This afternoon, Meg and I watched ‘The Dam Busters’ shot in back and white and made in 1955. So I was probably aged about 10 or 11 years of age at the time when I was taken to watch the film. Viewing it again, I was particularly struck by two particular practical aids that the pilots needed to deploy to drop the famous bouncing bomb at the precise height and distance from the dam wall. As Barnes Wallis, the inventor of the bouncing bomb discovered in numerous trials across I believe the Ladybower dam in Derbyshire, if the height was too great then the bomb casings would burst on impact so the bombers had to fly at about 50 feet (the height of one and a half houses). At that height, conventional altimeters do not work so the first innovation was to shine a couple of spotlights from the bottom of the aircraft, angled in such a way that when the two pools of light touched, this was the correct height. The next problem was to release the bombs at the precise distance of yards so that the bomb would bounce over the surface of the water, skipping the dam’s defences and then come to rest against the dam wall and then sink to the correct depth for a detonation that would breach the dam wall. To achieve the correct distance, a very single ‘Y’ shaped piece of wood with nails inserted in the two arms. Then this had to be lined up with the precise watchtowers at the side of the dam for the release distance to be correct. I think that the principal dam was weakened but not breached by the very first bomb but I think it was the third bomb that occasioned the catastrophic damage. The film documents as well as the skill of the bomber pilots, the correct mathematics of the bomb’s designer, Barnes Wallis, which eventually turned out to be practically correct. What I rather liked was the way in which two essentially practical solutions were found to the problems in hand, without resorting to high technology or practically any technology at all. Along a similar theme, it is reported that the Americans spend a considerable sum of money developing a pen whose ink would flow normally when astronauts were in space. The Russians are reported to have solved the same problem by providing their astronauts with pencils (which illustrates the point made above)

There is some fascinating political news emanating from the side of ‘the pond’ in other words, the USA. Apparently, Donald Trump’s attempt to reach out to Libertarian voters could hardly have gone worse after he was chased from the stage 34 minutes into his speech, exiting to boos and jeering. That is the opinion of the Guardian’s David Smith, who called the former president’s appearance at the Saturday night gathering at the Washington Hilton a ‘rare humiliation’ for Trump who is used to adoring MAGA crowds. Pointing to the response to Trump as he spoke where he was cursed, booed mercilessly and called a ‘wannabe dictator,’ the analyst suggested the reception was illustrative of the former president’s uphill battle to expand his voting base less than six months before the November election. This is the week in which we may get a decision from the New York court case in which he has forced to attend court eery day rather than campaigning and it is reliably reported that he often fell asleep during the proceedings.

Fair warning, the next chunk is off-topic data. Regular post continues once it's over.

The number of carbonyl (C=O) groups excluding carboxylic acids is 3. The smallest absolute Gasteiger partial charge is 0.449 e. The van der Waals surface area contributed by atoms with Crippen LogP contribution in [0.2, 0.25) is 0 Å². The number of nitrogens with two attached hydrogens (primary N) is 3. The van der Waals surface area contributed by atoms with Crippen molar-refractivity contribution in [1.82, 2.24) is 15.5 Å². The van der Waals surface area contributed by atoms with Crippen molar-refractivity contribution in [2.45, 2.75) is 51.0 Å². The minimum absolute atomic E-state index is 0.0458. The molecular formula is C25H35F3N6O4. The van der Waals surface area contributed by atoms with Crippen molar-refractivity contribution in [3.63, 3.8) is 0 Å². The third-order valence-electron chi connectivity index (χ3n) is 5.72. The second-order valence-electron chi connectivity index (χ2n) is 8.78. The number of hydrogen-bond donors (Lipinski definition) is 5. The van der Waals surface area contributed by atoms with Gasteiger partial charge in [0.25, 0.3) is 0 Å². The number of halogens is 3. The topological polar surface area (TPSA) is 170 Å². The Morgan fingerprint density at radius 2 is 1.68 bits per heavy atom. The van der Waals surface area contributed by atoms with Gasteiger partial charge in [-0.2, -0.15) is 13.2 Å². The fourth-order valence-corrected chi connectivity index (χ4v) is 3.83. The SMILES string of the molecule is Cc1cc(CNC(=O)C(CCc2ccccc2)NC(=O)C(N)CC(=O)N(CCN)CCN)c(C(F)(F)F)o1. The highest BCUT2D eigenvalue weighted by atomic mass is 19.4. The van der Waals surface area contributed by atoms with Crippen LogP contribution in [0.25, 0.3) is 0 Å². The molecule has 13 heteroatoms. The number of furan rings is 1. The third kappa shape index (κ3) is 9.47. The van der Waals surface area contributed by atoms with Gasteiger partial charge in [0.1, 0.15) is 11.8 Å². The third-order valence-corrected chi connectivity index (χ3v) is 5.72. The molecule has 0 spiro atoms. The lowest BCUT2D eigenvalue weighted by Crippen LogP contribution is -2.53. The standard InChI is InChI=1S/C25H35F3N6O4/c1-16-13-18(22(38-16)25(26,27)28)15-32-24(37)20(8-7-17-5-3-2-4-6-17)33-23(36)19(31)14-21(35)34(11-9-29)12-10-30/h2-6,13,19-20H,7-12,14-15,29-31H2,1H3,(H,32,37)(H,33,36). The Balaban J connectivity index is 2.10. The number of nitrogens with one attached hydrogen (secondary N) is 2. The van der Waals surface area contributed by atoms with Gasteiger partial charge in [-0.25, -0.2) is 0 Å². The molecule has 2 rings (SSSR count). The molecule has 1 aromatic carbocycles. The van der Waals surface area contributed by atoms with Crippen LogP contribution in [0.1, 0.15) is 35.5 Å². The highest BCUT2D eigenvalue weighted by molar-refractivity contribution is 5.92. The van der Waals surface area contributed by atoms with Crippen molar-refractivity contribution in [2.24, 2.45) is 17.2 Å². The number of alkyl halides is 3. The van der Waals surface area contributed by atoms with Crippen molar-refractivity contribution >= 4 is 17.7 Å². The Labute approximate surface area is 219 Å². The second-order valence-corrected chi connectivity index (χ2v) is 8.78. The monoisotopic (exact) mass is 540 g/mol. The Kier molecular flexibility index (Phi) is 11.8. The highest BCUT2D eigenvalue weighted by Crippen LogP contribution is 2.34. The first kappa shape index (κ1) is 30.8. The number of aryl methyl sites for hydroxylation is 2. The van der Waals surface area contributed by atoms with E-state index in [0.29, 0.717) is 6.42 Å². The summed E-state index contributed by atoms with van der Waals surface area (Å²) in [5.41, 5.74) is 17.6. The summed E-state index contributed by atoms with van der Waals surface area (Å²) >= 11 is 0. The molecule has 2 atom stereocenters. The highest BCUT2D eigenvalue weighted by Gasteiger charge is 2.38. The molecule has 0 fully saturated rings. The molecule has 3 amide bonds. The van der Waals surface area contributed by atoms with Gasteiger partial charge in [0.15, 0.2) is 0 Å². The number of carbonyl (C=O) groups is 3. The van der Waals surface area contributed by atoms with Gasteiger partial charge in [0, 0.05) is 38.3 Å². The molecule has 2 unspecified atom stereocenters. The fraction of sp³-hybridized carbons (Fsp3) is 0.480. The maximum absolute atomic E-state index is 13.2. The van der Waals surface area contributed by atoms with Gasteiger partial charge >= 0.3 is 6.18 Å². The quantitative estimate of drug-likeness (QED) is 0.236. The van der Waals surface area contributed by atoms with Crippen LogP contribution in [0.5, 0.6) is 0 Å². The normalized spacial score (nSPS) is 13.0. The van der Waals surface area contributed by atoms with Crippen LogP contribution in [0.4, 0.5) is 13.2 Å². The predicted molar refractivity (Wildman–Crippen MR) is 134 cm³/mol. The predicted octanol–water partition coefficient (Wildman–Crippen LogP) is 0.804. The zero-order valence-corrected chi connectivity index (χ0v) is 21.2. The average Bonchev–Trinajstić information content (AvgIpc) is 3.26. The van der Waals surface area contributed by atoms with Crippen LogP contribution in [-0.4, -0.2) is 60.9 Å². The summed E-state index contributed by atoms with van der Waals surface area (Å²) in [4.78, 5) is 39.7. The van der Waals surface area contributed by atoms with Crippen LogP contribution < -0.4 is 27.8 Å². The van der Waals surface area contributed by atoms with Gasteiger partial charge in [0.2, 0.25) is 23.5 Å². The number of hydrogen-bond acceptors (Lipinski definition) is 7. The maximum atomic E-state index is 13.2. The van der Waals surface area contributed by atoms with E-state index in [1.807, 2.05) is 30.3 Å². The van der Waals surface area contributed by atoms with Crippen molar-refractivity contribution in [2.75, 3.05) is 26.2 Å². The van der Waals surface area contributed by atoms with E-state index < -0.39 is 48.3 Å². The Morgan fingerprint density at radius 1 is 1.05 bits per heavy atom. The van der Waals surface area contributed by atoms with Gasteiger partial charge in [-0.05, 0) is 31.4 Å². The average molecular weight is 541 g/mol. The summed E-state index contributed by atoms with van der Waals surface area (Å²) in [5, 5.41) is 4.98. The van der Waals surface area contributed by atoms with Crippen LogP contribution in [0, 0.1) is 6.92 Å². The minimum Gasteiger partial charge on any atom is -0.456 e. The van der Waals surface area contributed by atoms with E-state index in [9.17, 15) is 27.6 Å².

I was rather disappointed that the Leeds-Southampton match was only going to be shown to suscribers of Sky Sports but as I am writing this blog, it looks as though Leeds are heading for a 1-0 defeat. The highlights of this match are going to be shown at 1.00pm on ITV4 which I doubt I will bother to stay up for unless Leeds pull off a miraculous and surprise victory which seems unlikely – in the event, the final score remained at 1-0. One of the treasons I prefer Rugby is that dramatic events do occur in the last few minutes of a rugby match whereas in football, one side tends to get ahead and then play defensively until the end of the match which is not a particularly good spectacle. Mind you, Leeds have a track record of losing important matches, including two Cup Finals against much lower ranked teams as I recall.